REVIEW: The Losers (Sylvain White, 2010)

My direct approach to this DC Comic-based actioner was a bit different than I've taken to any film before. Initially I had next to zero interest, but I read Peter Berg and James Vanderbilt's script in the interest of learning more about various screenwriting styles and became eager to see how the resulting film measured up.

The script makes for an exciting, even riveting read - it's high action for action's sake, led by a dynamic collection of witty characters. It's not unlike The A-Team, but never loses a tongue-in-cheek nature regarding its intended "B" caliber. Frankly, it's impressive just how zippy the script is, as if twice as much was originally written then stripped down to bare essentials. Much would-be exposition is taken as read. Our heroes' origins and villains' motivations, while not entirely breaching fill-in-the-blanks territory, rely on previous knowledge of how these aspects typically develop in similar films. The mentality is clear - all that secondary storytelling just gets in the way of the "boom-boom ka-pow". On the page, the mentality works perfectly.

The final project is stripped further, however, and plowed through at such breakneck speeds the characters are frequently talking over one another, spoiling comedic moments and making an already-simplified plot difficult to interpret. It's a good thing I did read the script, as otherwise I doubt I'd have had any idea what was going on or have cared on some minute level about the protagonists, let alone been able to tell them apart.

Understandable and fitting tweaks were made to suit the production, like a greyhound racing track changing to a cock-fighting ring, but as a trade off certain signature moments ("You know there's a website where you can download MP3s of a donkey farting? How cool is that?" - actually a fair bit of character development in that line, believe it or not) have been traded in for generic ones (basically a bunch of "yo mama" jokes along with "Cats can make over one thousand sounds where a dog can only make ten" in place of our donkey fart).

As for a component not immediately related to script, the cinematography is capable enough. It's of the now-trendy shake-cam variety, but the style is actually warranted while managing to capture the action-oriented end of the scope well enough. Comedic moments are more or less left in the dust. The colors are super-saturated, which winds up hit-or-miss depending on the scene in question.

On-screen talent-wise, Chris Evans is really the sole notable, turning his jaunty character into the only worth remembering. The few times he is focused on, the film is at its best. Otherwise, the cast is stilted, as if they weren't given ample time to read into their roles. The villainous Jason Patric comes off on par with your average student film's lead talent, squandering a potentially hilarious turn.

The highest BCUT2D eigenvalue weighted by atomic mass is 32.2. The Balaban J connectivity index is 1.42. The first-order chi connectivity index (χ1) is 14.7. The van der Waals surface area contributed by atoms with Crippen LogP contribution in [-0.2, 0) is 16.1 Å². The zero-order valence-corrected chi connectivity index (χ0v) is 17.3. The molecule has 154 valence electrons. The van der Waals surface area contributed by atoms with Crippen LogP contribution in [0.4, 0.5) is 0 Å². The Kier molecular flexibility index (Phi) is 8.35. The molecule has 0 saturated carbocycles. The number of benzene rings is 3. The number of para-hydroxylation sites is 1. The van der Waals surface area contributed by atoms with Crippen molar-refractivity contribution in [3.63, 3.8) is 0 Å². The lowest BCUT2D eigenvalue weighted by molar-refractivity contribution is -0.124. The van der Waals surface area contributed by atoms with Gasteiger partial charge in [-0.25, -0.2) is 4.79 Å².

With my read-first, watch-second order of business for The Losers, the experience was an interesting one, but one of unfortunately unseized potential. A relatively touching epilogue proved I hadn't been completely gypped - something was working on some level - but where this could have (and clearly wanted to) be a franchise, it hardly warrants its feature-length treatment.


  1. I (pretty much) felt exactly the same about this one. The script is competent enough, but White's direction is all over the place. All in all, it's mediocrity at its finest outside of some above average performances.

  2. What other performances did you like? I suppose the actors behind Roque and Pooch were fine... and hell, Cougar was just fine, too... none of them were given enough screentime to push forth their characters, though... like how Cougar is basically Snake Eyes (with a hat instead of a mask and a rifle instead of martial arts skills) and Pooch is basically B.A. Baracus (without the jewelry/mohawk).

    Cool you had a similar reaction, though - I think I would have liked to see Peter Berg direct this.

  3. You know, I liked the movie when I saw it, but I'm kind of struggling to remember anything about it now, except for the 180 degree turn one character took and Evans' finger gun shooting of the guards. So I think I agree.

  4. That 180 felt pretty forced... although I don't really know anything about the source material, so... I dunno. The finger guns were pretty cool, even though I had already seen them a few times in the trailers - that whole sequence with Journey playing was the best part :)

    By the way - I loooove the moniker you're under :D :D

  5. I didn't mind Jason Patric's performance, just because I've always had a thing for ridiculousness when it comes to certain characters. Other than that, the efforts of everyone else were mediocre at best.


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